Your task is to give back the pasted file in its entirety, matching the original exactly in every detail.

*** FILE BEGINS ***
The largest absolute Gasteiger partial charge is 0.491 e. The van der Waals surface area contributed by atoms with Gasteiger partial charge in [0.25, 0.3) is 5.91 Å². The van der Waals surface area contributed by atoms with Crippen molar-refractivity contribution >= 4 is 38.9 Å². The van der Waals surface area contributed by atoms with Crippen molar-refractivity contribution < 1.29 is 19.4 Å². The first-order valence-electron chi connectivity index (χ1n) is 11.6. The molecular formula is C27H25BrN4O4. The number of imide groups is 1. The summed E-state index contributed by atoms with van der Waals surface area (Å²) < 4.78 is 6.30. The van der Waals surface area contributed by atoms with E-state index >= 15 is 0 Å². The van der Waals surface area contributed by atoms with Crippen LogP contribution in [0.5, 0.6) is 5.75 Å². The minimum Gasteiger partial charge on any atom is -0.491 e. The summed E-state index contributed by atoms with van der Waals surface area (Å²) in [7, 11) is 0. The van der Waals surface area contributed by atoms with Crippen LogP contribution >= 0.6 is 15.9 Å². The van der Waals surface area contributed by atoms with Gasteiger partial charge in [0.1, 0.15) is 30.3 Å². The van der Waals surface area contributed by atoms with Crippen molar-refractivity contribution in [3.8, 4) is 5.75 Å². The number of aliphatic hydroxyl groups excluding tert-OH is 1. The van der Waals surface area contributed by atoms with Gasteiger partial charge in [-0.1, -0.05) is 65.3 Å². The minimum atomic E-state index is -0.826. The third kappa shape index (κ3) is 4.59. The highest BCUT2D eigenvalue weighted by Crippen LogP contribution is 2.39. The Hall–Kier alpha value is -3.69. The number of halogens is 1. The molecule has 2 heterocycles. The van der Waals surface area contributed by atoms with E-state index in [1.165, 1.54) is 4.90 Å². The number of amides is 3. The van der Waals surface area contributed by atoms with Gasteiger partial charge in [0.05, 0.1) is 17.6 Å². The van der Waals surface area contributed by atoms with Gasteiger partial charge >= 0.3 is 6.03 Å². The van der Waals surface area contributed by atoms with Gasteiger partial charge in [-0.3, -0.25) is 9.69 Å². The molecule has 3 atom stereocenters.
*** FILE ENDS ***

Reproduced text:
The largest absolute Gasteiger partial charge is 0.491 e. The van der Waals surface area contributed by atoms with Gasteiger partial charge in [0.25, 0.3) is 5.91 Å². The van der Waals surface area contributed by atoms with Crippen molar-refractivity contribution >= 4 is 38.9 Å². The van der Waals surface area contributed by atoms with Crippen molar-refractivity contribution < 1.29 is 19.4 Å². The first-order valence-electron chi connectivity index (χ1n) is 11.6. The molecular formula is C27H25BrN4O4. The number of imide groups is 1. The summed E-state index contributed by atoms with van der Waals surface area (Å²) < 4.78 is 6.30. The van der Waals surface area contributed by atoms with E-state index >= 15 is 0 Å². The van der Waals surface area contributed by atoms with Crippen LogP contribution in [0.5, 0.6) is 5.75 Å². The minimum Gasteiger partial charge on any atom is -0.491 e. The summed E-state index contributed by atoms with van der Waals surface area (Å²) in [7, 11) is 0. The van der Waals surface area contributed by atoms with Crippen LogP contribution >= 0.6 is 15.9 Å². The van der Waals surface area contributed by atoms with Gasteiger partial charge in [0.1, 0.15) is 30.3 Å². The van der Waals surface area contributed by atoms with Crippen molar-refractivity contribution in [3.8, 4) is 5.75 Å². The number of aliphatic hydroxyl groups excluding tert-OH is 1. The van der Waals surface area contributed by atoms with Gasteiger partial charge in [-0.1, -0.05) is 65.3 Å². The minimum atomic E-state index is -0.826. The third kappa shape index (κ3) is 4.59. The highest BCUT2D eigenvalue weighted by Crippen LogP contribution is 2.39. The Hall–Kier alpha value is -3.69. The number of halogens is 1. The molecule has 2 heterocycles. The van der Waals surface area contributed by atoms with E-state index in [1.165, 1.54) is 4.90 Å². The number of amides is 3. The van der Waals surface area contributed by atoms with Gasteiger partial charge in [0.05, 0.1) is 17.6 Å². The van der Waals surface area contributed by atoms with Gasteiger partial charge >= 0.3 is 6.03 Å². The van der Waals surface area contributed by atoms with Gasteiger partial charge in [-0.3, -0.25) is 9.69 Å². The molecule has 3 atom stereocenters.